A BANK accidentally processed a €50,000 cheque as being for €50 – and didn't notice for a year.
But when red-faced bankers finally realised 12 months later that they were missing €49,950, the man who wrote the cheque refused to pay the money.
AIB had to go to the High Court to try to recoup the money from the March 2009 cheque.
The High Court heard that the issue first arose three years ago after Richard Larkin wrote a cheque for €50,000, dated March 9, 2009, drawn on his account with AIB, Oranmore, Galway, and payable to "Keane Solrs".
He gave the cheque for payment to Patrick M Keane & Co and it was presented for payment at the AIB branch at Eyre Square, Galway.
However, AIB claimed that due to an "error" by the payee filling out the lodgment docket, which was not noticed by the bank teller, the cheque was processed as one for €50.
The Eyre Square branch passed the cheque on to the Oranmore branch, as paying bank, on the basis it was a €50 cheque. and therefore Mr Larkin's account was debited for €49,950 less than it should have been.
Nine months later, on January 20, 2010, Keane Solicitors went to the bank and told them of the mistake and AIB paid the firm the €49,950 outstanding. AIB then sought payment from Mr Larkin.
Opposing the bank's application, Mr Larkin said when he drew the cheque in March 2009, it authorised AIB to pay out €50,000 in one payment within six months provided there were sufficient funds in his account to cover payment.
He alleged bank staff at AIB Eyre Square and Oranmore negligently and in breach of duty and contract failed to notice the cheque was for €50,000 and the discrepancy was also not noticed by any other collection or clearing mechanism.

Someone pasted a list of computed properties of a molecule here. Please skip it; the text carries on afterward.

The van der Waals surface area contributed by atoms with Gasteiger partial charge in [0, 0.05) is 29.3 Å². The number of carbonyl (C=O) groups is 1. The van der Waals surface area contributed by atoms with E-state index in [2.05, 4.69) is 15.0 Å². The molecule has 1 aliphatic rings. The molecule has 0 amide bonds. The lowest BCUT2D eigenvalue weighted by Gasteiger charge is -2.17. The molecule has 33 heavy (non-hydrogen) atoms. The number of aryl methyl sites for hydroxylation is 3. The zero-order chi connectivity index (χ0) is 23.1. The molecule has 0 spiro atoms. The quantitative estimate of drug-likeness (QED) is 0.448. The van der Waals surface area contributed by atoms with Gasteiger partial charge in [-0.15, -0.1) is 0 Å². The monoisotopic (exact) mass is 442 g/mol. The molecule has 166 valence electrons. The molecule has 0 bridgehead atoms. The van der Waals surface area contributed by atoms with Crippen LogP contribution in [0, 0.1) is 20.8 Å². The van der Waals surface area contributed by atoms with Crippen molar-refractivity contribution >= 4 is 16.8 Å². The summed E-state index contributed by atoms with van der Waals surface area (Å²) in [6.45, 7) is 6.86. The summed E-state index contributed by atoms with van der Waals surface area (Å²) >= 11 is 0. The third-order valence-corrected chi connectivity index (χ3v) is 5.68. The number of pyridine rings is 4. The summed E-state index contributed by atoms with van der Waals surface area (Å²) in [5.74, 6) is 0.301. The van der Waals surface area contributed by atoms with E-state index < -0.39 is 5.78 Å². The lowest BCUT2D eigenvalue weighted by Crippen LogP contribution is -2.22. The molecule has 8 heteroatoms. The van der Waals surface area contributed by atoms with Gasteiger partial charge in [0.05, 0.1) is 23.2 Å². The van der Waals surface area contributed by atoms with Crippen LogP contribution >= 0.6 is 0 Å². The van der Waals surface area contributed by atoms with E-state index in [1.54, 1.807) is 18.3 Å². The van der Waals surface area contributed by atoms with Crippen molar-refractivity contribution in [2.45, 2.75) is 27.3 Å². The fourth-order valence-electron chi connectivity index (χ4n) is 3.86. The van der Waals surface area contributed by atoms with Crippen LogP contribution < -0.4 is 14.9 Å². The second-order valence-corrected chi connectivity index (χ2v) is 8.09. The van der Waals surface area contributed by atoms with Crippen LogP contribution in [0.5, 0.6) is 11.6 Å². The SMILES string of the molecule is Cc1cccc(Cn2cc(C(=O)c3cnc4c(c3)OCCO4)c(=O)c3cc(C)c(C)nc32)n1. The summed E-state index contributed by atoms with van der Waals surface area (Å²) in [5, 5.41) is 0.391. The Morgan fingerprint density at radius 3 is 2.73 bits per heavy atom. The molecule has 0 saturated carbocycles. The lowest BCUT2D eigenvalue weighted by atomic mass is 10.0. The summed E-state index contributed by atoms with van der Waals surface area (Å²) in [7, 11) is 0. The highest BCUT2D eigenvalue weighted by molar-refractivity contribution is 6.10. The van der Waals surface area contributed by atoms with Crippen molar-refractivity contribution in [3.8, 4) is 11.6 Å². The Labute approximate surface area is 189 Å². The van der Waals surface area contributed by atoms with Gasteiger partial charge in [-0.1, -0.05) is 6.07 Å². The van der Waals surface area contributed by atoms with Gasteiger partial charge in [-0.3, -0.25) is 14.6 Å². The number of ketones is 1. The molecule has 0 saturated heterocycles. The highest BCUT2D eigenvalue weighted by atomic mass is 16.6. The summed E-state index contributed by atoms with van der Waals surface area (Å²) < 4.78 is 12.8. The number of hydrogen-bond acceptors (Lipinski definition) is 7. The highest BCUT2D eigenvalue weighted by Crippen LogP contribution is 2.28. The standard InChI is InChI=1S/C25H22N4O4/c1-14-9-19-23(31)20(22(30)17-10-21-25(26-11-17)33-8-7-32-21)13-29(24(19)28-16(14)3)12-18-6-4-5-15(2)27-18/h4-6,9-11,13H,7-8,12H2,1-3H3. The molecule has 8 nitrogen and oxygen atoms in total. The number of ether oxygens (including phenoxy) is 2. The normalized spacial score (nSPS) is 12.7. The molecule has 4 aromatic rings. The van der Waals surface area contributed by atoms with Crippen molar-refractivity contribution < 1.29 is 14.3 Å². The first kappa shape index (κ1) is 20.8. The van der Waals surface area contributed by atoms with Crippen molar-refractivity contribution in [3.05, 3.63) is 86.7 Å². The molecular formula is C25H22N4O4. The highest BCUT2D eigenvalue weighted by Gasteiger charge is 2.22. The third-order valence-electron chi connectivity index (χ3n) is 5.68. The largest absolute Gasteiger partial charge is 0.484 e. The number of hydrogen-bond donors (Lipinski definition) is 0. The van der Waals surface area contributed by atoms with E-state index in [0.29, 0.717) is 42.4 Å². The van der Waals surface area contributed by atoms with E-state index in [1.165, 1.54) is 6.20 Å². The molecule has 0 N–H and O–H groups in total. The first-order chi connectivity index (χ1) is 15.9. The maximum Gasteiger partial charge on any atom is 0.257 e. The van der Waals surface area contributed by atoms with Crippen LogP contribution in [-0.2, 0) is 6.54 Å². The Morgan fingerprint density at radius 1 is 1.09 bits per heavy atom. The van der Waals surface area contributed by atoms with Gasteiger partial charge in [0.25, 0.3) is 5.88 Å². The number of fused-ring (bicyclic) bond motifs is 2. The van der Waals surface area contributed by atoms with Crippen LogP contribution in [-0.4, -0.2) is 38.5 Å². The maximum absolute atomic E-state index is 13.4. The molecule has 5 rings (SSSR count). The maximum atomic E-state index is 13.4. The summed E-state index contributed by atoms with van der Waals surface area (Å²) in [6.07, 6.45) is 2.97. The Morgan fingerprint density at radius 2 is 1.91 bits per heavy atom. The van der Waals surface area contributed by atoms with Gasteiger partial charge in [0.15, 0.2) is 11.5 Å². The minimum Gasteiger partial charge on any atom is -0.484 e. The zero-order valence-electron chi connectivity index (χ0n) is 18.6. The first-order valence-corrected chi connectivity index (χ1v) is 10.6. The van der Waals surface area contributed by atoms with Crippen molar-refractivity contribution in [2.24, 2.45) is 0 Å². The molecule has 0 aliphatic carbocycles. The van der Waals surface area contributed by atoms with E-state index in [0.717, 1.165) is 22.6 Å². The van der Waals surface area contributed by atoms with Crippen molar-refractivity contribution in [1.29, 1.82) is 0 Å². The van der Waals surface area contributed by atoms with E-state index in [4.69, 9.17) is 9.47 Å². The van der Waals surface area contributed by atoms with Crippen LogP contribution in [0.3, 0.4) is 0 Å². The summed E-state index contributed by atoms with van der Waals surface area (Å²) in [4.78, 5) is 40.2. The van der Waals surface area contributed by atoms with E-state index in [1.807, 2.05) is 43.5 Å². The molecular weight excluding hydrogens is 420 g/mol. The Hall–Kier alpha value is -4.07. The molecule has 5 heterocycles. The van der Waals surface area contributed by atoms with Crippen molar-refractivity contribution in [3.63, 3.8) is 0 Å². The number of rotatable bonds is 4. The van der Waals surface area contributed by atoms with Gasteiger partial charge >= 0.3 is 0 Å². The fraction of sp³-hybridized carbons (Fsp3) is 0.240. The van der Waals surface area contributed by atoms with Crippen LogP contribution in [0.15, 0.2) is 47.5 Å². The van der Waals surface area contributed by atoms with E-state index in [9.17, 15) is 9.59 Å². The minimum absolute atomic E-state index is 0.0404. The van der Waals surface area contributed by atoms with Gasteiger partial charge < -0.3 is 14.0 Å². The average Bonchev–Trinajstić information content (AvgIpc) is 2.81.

Mr Larkin said he had had sufficient funds in his account in March 2009 to pay and, were it not for the alleged negligence of AIB, that sum would have been paid then, clearing his liability to the law firm.
In February 2010, AIB chose to credit the lawyers with €49,950 when that payment, he alleged, did not accord with the mandate he gave the bank when he drew the cheque.
Among various arguments, he contended the Bills of Exchange Act 1882 provides, where a bill is not "duly" presented for payment, the drawer and endorser may be discharged and he should be discharged from liability.
He argued he was not liable to AIB for the €49,950 because, when AIB paid Keane's in March 2010, it knew he had insufficient funds in his account then to meet that payment.
Mr Justice John Hedigan ruled that Mr Larkin had raised no plausible defence. Mr Larkin was in this position probably as a result of a mistake by others but this was not just a court of law, it was also a court of justice, the judge said.
Justice could not be served except by ensuring Mr Larkin met his obligations.
The judge did not accept Mr Larkin had not become aware of the mistake quickly and said he had "no hesitation" finding Mr Larkin liable for the €49,950, plus interest from February 2010 when AIB notified him of the mistake and demanded payment.